Advocates: LGBT Kids Bullied in Moss Point | Jackson Free Press | Jackson, MS

Advocates: LGBT Kids Bullied in Moss Point

JACKSON, Miss. (AP) — An advocacy group said Thursday that gay and lesbian students at a south Mississippi school are subjected to bullying and harassment from classmates and faculty.

The Southern Poverty Law Center sent a letter Thursday to the Moss Point School District on behalf of Destin Holmes, a former student who says she was bullied and humiliated at Magnolia Junior High School in the city of Moss Point.

A school district official, Stephanie Packer, said in an emailed statement later Thursday that the district would have no comment at this time. "This is currently an ongoing investigation," the statement added.

Holmes and her family said school administrators did not stop the bullying, which happened last year while she was an eighth grade student. They also say that when she complained to school officials in March 2012, a principal used a gay slur for lesbians and said they shouldn't attend the school.

Holmes, 16, said she's being home-schooled now because she didn't want to go back to Magnolia Junior High under those conditions.

The SPLC said in its letter that the school should "implement a plan to comprehensively address the hostile environment" or face a lawsuit.

The letter said students in Minnesota faced similar treatment at a school there and the SPLC filed a federal lawsuit. The Anoka-Hennepin School District in Minnesota eventually agreed to a five-year consent decree with federal oversight and a monetary award, the SPLC letter said.

Holmes told AP on Thursday that her math teacher once split the eight-grade class into male and female groups for a trivia game.

Holmes spoke at a news conference earlier Thursday with some relatives and SPLC officials and later told The Associated Press by telephone that she consented to her name being used publicly.

"I wasn't on a team. The teacher told me I had to be in the middle. She called me an 'it,'" Holmes said. "It's crazy. Like that day, I remember everything. After she called me an 'it,' I just put my head down and cried."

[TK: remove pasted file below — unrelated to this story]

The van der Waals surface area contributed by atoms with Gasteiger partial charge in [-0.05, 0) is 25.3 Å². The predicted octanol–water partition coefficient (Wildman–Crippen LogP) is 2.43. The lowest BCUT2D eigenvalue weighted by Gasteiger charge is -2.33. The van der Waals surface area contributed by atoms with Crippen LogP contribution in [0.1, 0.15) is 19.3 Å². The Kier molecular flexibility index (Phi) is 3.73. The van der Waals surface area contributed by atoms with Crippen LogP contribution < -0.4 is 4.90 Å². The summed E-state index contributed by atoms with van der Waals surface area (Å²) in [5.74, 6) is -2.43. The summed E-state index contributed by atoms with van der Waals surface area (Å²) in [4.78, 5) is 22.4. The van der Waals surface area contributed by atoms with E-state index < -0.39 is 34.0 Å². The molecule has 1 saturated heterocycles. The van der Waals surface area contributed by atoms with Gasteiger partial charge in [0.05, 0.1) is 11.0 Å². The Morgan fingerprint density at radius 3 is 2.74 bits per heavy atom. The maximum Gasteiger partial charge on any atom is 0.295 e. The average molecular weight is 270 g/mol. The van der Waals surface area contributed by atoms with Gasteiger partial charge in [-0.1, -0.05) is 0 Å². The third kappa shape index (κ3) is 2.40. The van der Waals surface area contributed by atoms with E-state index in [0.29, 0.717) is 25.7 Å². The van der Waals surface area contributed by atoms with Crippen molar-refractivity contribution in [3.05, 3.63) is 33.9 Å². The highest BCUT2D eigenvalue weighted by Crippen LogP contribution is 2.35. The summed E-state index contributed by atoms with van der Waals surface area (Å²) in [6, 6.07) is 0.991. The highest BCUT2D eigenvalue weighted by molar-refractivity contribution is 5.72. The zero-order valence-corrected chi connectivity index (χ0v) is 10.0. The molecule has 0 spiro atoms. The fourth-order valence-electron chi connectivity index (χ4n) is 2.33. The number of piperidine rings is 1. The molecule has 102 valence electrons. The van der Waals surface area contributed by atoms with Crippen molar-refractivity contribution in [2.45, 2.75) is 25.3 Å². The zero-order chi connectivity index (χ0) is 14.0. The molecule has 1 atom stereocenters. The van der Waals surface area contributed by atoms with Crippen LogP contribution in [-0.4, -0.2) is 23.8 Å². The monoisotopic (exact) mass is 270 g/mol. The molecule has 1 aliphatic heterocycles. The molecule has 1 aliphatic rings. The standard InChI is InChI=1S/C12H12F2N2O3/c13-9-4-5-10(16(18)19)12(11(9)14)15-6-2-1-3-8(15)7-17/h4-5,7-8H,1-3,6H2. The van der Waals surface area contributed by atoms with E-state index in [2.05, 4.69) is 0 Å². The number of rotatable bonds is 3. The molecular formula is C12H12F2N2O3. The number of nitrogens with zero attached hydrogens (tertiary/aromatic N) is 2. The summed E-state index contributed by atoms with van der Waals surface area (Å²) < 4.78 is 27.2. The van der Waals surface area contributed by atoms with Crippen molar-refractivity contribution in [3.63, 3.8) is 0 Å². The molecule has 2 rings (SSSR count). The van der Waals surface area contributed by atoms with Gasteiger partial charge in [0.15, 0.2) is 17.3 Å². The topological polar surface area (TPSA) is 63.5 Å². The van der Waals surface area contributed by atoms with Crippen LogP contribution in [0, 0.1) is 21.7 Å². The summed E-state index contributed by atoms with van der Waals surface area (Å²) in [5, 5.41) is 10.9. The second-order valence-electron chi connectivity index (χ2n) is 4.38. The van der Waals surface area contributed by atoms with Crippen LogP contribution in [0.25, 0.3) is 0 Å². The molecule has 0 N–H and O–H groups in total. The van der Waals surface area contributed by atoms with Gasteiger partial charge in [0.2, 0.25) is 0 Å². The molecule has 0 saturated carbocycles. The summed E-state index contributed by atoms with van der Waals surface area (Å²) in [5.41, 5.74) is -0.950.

Holmes' grandmother, Jennifer Holmes, said Thursday that her family contacted the Mississippi Department of Education, but was told to contact the local school board. She said local officials didn't help.

"It's been terrible to watch somebody that you love go through that. You feel hopeless and helpless," Jennifer Holmes said.

Department of Education spokeswoman Patrice Guilfoyle said it's not clear if the student's family called the agency, but officials weren't aware of any formal written complaint. She said people calling with complaints about schools are usually told to follow a procedure in which they would take the problem to the principal, then the superintendent, then the school board, before filing a written complaint with the department.

Guilfoyle said the state agency has policies but it's up to districts to establish and enforce their own rules for dealing with bullying.

SPLC attorney Sam Wolfe said he hopes to work with school officials in the coming weeks to find a solution to what he says is an ongoing problem for Destin Holmes and other students.

In 2010, Constance McMillen successfully challenged a rural Mississippi school district's ban on same-sex prom dates, drawing national headlines. A lesbian who grew up in Fulton, McMillen told The AP that year that she became a bullying victim after she challenged the Itawamba School District over a policy that prohibited her from bringing her girlfriend to the prom and wearing a tuxedo. At the time, the American Civil Liberties Union sued the district, which paid $35,000 to settle the lawsuit and also agreed to follow a non-discrimination policy, though it argued such a policy was already in place.

Also in 2010, the ACLU sued the Copiah County School District on behalf of Ceara Sturgis. Sturgis' senior portrait was left out of the Wesson Attendance Center yearbook because she wore a tuxedo in the picture.

The school district reached a settlement to that lawsuit. Now all students are required to wear caps and gowns in senior portraits. The ACLU has also said the agreement called for a picture of Sturgis in the tuxedo to be added to her class composite picture hanging in the school library.

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